# Why doesn't the sun reflect off Earth's oceans from space like a billiard ball?

According to Phil Plait, Earth is proportionally smoother than a billiard ball (http://blogs.discovermagazine.com/badastronomy/2008/09/08/ten-things-you-dont-know-about-the-earth).

The water surface should be much smoother. According to https://skeptics.stackexchange.com/questions/10763/is-earth-as-smooth-as-a-billiard-ball, 60-foot ocean waves correspond to 0.08 microns where a real ball's variation is in the order of 1 micron.

Why then isn't the reflection of the sun seen from space (http://www.esa.int/spaceinimages/Images/2014/07/Earth_glinting_in_the_sun) as specular as that off a billiard ball (http://www.diagnosisdiet.com/wp-content/uploads/2013/04/Billiard-Ball-2-licensed.jpg)?

## 2 Answers

The fact that the ocean is proportionally smooth doesn't matter -- when a light wave with wavelength ~500 nm hits the ocean, all it knows is that it's running into huge, 60 foot tall irregularities. It doesn't care if these waves are small compared to the rest of the earth. I mean, how would it even know?

For specular reflection, you need smoothless relative to the wavelength, not relative to something else.

• You might want to rephrase that. You need smoothness relative to the wavelength of light, not the size of the earth. – WhatRoughBeast Jul 16 '15 at 21:46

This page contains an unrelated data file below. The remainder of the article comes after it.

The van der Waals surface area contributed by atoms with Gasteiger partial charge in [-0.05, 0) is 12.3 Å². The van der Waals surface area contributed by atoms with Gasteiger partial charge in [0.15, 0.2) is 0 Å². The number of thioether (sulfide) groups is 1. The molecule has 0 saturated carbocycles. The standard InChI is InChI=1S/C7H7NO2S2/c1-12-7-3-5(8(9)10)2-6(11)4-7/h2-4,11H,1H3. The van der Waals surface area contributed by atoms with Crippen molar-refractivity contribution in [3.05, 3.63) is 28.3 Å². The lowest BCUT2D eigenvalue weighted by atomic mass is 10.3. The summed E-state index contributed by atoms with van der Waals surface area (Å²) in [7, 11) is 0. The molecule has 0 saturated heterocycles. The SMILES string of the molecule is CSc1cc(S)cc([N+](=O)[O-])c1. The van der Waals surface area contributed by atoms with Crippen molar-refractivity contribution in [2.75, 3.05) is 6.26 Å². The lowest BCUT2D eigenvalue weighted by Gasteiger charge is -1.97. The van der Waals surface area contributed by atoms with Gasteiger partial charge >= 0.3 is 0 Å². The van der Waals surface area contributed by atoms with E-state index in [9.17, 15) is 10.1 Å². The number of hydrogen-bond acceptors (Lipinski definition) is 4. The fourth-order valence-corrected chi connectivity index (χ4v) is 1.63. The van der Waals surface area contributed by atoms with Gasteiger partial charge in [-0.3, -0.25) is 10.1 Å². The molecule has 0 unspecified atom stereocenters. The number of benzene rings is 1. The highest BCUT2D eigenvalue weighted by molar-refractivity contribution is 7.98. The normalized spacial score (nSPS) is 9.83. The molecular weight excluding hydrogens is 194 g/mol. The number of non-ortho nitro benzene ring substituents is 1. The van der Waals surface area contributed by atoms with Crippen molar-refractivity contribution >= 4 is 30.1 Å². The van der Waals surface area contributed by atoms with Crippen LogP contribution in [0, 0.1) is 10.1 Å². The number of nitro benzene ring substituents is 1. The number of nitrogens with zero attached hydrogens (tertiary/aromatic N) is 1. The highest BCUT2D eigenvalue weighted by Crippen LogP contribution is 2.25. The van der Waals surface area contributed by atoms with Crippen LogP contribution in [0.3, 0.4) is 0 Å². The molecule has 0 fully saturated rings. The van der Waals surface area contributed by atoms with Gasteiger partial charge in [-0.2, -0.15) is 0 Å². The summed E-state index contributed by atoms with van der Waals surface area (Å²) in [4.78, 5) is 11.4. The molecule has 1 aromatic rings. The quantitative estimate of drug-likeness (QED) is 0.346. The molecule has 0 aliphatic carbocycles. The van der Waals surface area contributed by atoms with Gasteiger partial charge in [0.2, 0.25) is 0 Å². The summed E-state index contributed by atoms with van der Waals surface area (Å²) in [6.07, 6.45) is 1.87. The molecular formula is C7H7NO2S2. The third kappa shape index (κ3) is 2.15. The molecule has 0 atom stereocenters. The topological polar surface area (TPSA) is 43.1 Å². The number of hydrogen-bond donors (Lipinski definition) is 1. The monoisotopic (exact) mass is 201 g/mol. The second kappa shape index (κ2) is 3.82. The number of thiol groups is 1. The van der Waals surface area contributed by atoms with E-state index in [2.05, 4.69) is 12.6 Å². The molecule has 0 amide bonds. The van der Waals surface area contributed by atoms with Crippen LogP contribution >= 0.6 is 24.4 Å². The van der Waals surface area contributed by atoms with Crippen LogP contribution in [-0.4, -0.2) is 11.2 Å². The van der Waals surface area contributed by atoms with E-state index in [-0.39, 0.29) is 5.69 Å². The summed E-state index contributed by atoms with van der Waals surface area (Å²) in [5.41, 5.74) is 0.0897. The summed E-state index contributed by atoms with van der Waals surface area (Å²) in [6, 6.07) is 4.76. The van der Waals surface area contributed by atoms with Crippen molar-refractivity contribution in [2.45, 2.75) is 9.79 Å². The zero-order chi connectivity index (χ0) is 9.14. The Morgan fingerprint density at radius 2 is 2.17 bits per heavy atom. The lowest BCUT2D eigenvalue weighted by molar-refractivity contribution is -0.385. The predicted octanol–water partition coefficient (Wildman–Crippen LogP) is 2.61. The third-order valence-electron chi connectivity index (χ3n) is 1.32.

• Yeah, I guess I should have made that more explicit. The point is that "smooth relative to the Earth" is meaningless for light waves. – knzhou Jul 16 '15 at 21:49
• Yup, but "absolute smoothness" usually implies, well, absolute smoothness - that is, being perfectly smooth, when there are perfectly good optical standards for the allowable roughness of an optical surface. – WhatRoughBeast Jul 16 '15 at 21:51
• Oh, right. I forgot about that other meaning, I meant absolute as in 'not relative to X', not 'totally, 100%'. – knzhou Jul 17 '15 at 1:03
• This. The key point is that for "proportionally smooth" to be in any way relevant, you'd have to scale up the light waves, too. – Lightness Races with Monica Sep 26 '15 at 21:44

The billiard balls do not have atmosphere (O2,H2O, N2, CO2, O3, particulate, ...), clouds, forests, terrain, sea. Each component modulate the answer in relation to absorption, refraction and reflection, trapping/reflecting more or less radiation.

More heat from the sun at the surface >> more water vapor in the atmosphere >> more clouds >> more albedo (reflection) >> less heat at the surface.

The more or less smoothness is almost irrelevant because the particulate and the molecules in the atmosphere make the medium a dispersive one (the why the sky is blue instead of transparent) and the rays are less and less parallel one irt the others as they progress thru the atmosphere. Nevertheless a substantial part of the incoming radiation, the most of it or even more because of the internal heat of the Earth, is reflected back to space. I do not have present the actual thermodynamic budget and I will leave to others to say better and correct me if I'm more or less wrong.
As an answer to the question this should be enough.